The visual design of Majestic Nights seems – at first glance – to be a mix of respectively Borderlands and The Wolf Among Us. This means comic-like drawings from an unusual and unique color palette which isn’t afraid of bright colours. The lightning effects when caught is moreover a nice twist and most unique. Admittedly this art style won’t please everyone, but it suits the overall environment and story nicely.

Depending on the player's choice of words, the events will occur differently.

Depending on the player’s choice of words, the events will occur differently.

Overall Majestic Nights seeks to offer a unique perspective on conspiracy theories – an interesting subject which allows for many options. It will be interesting to see how the actual chapters will unfold, but with the right tweaks and fixes together with a firm focus on delivering an intriguing story, Majestic Nights will likely turn majestic.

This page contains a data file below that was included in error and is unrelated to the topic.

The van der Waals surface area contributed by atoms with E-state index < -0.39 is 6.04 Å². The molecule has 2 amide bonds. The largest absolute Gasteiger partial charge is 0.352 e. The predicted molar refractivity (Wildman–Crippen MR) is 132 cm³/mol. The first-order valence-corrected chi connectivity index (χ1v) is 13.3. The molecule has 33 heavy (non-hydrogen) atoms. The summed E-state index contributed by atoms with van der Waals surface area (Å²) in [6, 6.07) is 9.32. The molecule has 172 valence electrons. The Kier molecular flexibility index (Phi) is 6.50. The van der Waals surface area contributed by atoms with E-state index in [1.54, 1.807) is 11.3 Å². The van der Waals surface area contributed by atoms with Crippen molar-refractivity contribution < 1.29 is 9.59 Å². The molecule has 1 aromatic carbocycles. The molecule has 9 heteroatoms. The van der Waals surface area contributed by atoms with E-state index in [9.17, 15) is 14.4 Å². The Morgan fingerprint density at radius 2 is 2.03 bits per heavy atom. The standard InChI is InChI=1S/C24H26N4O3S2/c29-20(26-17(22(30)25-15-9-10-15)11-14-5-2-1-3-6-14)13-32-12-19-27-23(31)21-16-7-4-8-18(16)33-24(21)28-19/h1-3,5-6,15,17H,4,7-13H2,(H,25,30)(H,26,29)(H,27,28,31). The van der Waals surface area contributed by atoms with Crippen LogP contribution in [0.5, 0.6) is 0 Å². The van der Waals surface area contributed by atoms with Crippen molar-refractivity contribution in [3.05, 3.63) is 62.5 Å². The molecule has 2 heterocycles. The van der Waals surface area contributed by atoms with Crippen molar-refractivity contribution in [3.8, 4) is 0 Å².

Pre-order Majestic Nights on Steam here: http://store.steampowered.com/app/284140

A press copy for reviewing purposes was kindly provided by the developer.

A brilliant love-hate relationship

Playing a game usually means having and following a comprehensive and at times complicated recipe; but Fenix Rage by Green Lava Studios shows that the recipe may be as simple as making cookies. Unfortunately I cannot make cookies. Instead, I must accept fate and cope with a slowly boiling rage and frustration as I enter the inevitably lead to death the thousandth time.